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PHP's proc_open manual states:

The file descriptor numbers are not limited to 0, 1 and 2 - you may specify any valid file descriptor number and it will be passed to the child process. This allows your script to interoperate with other scripts that run as "co-processes". In particular, this is useful for passing passphrases to programs like PGP, GPG and openssl in a more secure manner. It is also useful for reading status information provided by those programs on auxiliary file descriptors.

What Happens: I call a Perl script in a PHP-based web application and pass parameters in the call. I have no future need to send data to the script. Through stdout [1] I receive from the Perl script json_encoded data that I use in my PHP application.

What I would like to add: The Perl script is progressing through a website collecting information depending on the parameters passed in it's initial call. I would like to send back to the PHP application a text string that I could use to display as a sort of Progress Bar.

How I think I should do it: I would expect to poll (every 1-2 seconds) the channel that has been setup for that "progression" update. I would use Javascript / jQuery to write into an html div container for the user to view. I do not think I should mix the "progress" channel with the more critical "json_encode(data)" channel as I would then need to decipher the stdout stream. (Is this thought logical, practical?)

My Main Question: How do you use additional "file descriptors?" I would image the setup of additional channels to be straightforward, such as the 3 => ... in the below:

$tunnels = array(   
   0 => array('pipe', 'r'),     
   1 => array('pipe', 'w'),    
   2 => array('pipe', 'w'),    
   3 => array('pipe', 'w')        
);

$io = array();
$resource = proc_open("perl file/tomy/perl/code.pl $param1 $param2 $param3", $tunnels, $io);

if(!is_resource($resource)) {
    $error = "No Resource";
}

fclose($io[0]);

$perlOutput = stream_get_contents($io[1]);
$output = json_decode($perlOutput);

$errors = stream_get_contents($io[2]);
print "$errors<p>";

fclose($io[1]);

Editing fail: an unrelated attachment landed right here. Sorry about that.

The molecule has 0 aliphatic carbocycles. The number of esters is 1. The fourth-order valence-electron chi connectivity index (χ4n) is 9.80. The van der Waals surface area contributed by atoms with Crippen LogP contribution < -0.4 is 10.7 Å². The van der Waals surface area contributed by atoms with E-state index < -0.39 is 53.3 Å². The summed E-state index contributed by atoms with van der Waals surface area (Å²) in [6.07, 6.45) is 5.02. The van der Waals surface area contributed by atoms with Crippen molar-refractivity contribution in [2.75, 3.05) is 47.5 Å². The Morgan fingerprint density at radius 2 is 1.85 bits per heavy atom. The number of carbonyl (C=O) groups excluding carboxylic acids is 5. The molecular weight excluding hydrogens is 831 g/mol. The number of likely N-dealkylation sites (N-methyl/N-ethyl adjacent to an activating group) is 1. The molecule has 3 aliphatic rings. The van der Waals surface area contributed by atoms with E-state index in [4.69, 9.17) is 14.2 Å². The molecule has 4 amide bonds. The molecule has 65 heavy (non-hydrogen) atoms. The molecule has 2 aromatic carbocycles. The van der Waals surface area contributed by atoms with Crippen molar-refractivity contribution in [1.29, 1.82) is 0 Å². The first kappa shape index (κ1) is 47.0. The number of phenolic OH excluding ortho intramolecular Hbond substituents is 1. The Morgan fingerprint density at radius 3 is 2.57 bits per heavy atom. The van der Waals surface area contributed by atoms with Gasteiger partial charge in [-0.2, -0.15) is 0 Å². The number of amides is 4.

fclose($io[2]);

$result = proc_close($resource);

if($result != 0) {
    echo "you returned a $result result on proc_close";
}

But, in the Perl script I simply write to the stdout like:

my $json_terms = encode_json(\@terms);
print $json_terms;

If my understanding of setting up an additional channel is correct (above, the 3 => ...), then how would I write to it within the Perl script?

Thanks

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2 Answers 2

up vote 2 down vote accepted

Say you want to monitor the progress of a hello-world program, where each step is a dot written to the designated file descriptor.

#! /usr/bin/env perl

use warnings;
use strict;

die "Usage: $0 progress-fd\n" unless @ARGV == 1;

my $fd = shift;
open my $progress, ">&=", $fd or die "$0: dup $fd: $!";

# disable buffering on both handles
for ($progress, *STDOUT) {
  select $_;
  $| = 1;
}

my $output = "Hello, world!\n";

while ($output =~ s/^(.)(.*)\z/$2/s) {
  my $next = $1;
  print $next;
  print $progress ".";
  sleep 1;
}

Using bash syntax to open fd 3 on /tmp/progress and connect it to the program is

$ (exec 3>/tmp/progress; ./hello-world 3)
Hello, world!

$ cat /tmp/progress
..............

(It’s more amusing to watch live.)

To also see the dots on your terminal as they emerge, you could open your progress descriptor and effectively dup2 it onto the standard error—again using bash syntax and more fun in real time.

$ (exec 17>/dev/null; exec 17>&2; ./hello-world 17)
H.e.l.l.o.,. .w.o.r.l.d.!.
.

You could of course skip the extra step with

$ (exec 17>&2; ./hello-world 17)

to get the same effect.

If your Perl program dies with an error such as

$ ./hello-world 333
./hello-world: dup 333: Bad file descriptor at ./hello-world line 9.

then the write end of your pipe on the PHP side probably has its close-on-exec flag set.

share|improve this answer
    
Clever. I'm not sure what the $ (exec 17>&2; ./hello-world 17) does. But now that I've got the channels between the php and perl script piped, I realize that I am stuck in an asynchronous ajax call to the php script which called the perl script. I guess I need a WebSocket(?). I'll mark either yours or @mob response soon. I appreciate the help from both of you. Thanks! –  Ricalsin Apr 25 '12 at 23:38
    
The first part makes fd 17 the same as fd 2 (which is the terminal's standard error), and then we tell hello-world to write progress indicators to fd 17. Because of how we set up the plumbing, the dots show up on the terminal too. mob is swell; give mob the checkmark. –  Greg Bacon Apr 26 '12 at 2:22

You open a new filehandle and dup it to file descriptor 3:

open STD3, '>&3';
print STDERR "foo\n";
print STD3   "bar\n";

$ perl script.pl 2> file2 3> file3
$ cat file2
foo
$ cat file3
bar

Edit: per Greg Bacon's comment, open STD3, '>&=', 3 or open STD3, '>&=3' opens the file descriptor directly, like C's fdopen call, avoiding a dup call and saving you a file descriptor.

share|improve this answer
    
More direct is open my $fh, ">&=", 3. –  Greg Bacon Apr 24 '12 at 20:23
    
mob, with yours and @Greg_Bacon help I've got the php <-> perl communication going on. Thanks. But even if I make the pipes hot I still can't write to a div in my web page until the ajax post - which calls the php which proc_opens the perl script - is done. I'm trying to give status updates on how the perl script is doing. Is long-polling or a webSocket my two best options? Thanks for your help! –  Ricalsin Apr 26 '12 at 3:28

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